By Amanda Joerndt
What started out as an ordinary day for Shamara Golden soon turned into one of the most terrifying days of her athletic training education.
Golden, a senior graduate student in the Master of Athletic Training program, was working in the field with a certified athletic trainer at a Warren G. Harding High School football practice on a September afternoon.
Then, the unthinkable happened.
Golden and her supervisor, Alex McCaskey, jumped into fight-or-flight mode, performing immediate CPR on a boy who was limp and turning white and unresponsive.
Golden said the pair were walking across the field away from practice when she noticed a group of boys not associated with the team trying to pick up the unresponsive boy. This alerted Golden that something was dangerously wrong.
“Immediately, Alex gets down and starts taking pulse. I take off and run to our equipment across the field where we were supposed to be at,” she said. “I grab the AED, automated external defibrillator, because I remember seeing what that looks like in class. I ran, got the AED, got back and Alex was starting compressions at that point.”
As the two hooked up the AED and continued to give the boy compressions and breaths, a crowd formed around the incident, watching in awe.
“Me and Alex were just in the zone. … We knew exactly what to do together like we have been doing it together for forever, and that was our first time for both of us ever doing it,” Golden said. “I took over compressions and he started up the machine. The shock happens and he literally was revived.”
With a pulse regained after use of the AED, the boy still received breaths to keep him conscious. Golden guided the EMS to the scene and helped get the boy onto the stretcher. He was taken to the hospital and put on a ventilator.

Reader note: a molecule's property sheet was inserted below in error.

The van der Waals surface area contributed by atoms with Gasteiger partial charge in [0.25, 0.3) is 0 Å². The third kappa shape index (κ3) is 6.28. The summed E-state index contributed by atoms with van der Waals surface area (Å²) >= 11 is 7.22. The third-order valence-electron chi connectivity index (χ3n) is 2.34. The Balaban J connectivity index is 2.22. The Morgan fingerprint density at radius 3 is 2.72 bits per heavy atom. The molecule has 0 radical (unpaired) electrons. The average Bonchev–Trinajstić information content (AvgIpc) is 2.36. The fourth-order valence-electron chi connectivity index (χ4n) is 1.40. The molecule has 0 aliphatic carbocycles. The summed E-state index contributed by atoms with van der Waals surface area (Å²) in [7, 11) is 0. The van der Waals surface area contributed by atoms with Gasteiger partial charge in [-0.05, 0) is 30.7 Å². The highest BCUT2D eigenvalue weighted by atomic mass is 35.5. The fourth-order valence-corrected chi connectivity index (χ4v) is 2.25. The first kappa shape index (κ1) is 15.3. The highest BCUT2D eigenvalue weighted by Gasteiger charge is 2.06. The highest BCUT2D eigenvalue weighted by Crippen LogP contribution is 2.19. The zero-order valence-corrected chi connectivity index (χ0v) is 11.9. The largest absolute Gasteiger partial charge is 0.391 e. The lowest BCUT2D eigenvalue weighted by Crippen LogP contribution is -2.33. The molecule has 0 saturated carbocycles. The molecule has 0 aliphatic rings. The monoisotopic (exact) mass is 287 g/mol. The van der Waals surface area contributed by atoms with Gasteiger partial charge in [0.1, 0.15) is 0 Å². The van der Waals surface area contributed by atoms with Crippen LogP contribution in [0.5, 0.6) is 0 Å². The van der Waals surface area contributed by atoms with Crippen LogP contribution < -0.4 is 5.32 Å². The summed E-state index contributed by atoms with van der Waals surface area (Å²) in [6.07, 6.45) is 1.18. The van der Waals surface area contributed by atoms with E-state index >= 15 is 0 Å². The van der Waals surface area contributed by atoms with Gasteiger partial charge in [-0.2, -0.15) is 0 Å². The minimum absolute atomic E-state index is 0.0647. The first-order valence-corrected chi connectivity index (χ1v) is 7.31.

Golden said without knowing the correct CPR procedures and caution signs from her class work at Youngstown State University, she would not have known what to look for in an emergency.
“I remember learning what that sign is [in this classroom]. Our teachers teach us the signs, and I told [Alex] that we needed to head over there,” she said. “That day, I did have to use it. That stuff is no joke, and really pay attention to those classes because everything I learned, it helped saved his life.”
After the incident, Golden called her professor for someone to turn to after the traumatic experience.
“I was driving home, and I was crying, and she was like ‘Shamara, you did what you needed to do, and I’m so proud of you,’” she said. “She’s happy about the outcome, but she also put a lot of work into us.”
Golden said being able to know the signs of an emergency like she experienced was the ultimate lifesaver.
“Pay attention in class because if I were to never seen the video they showed me, I would have never have known that sign,” she said. “Don’t just think you’re there for the athletes. … He wasn’t even an athlete; he was a kid coming out of school. Trust what you know and know that it’s there.”
Morgan Bagley, assistant professor and interim program director for the athletic training program, said when she received that phone call that night, she could tell how much Golden cared through the tone in her voice.
“I kept telling her, ‘Shamara, I know you did great. I’ve seen you practice. But just remember, you did everything you knew you could do,’” she said. “She sent this boy off with the EMS, but she really had no idea. At that point, was he going to live?”
According to Bagley, the boy is now doing well.
“We were all very happy to hear that he was doing well, but it had taken a couple of days to do much better,” she said. “I told her, ‘That boy could have been anywhere, but you were there that day, so just remember that.’”
Bagley said she makes her students review CPR skills each semester to be prepared for emergency situations.
“They come in and the first thing they learn is CPR, but I want to make sure that it’s a refresher. … Our students refresh it every single semester,” she said.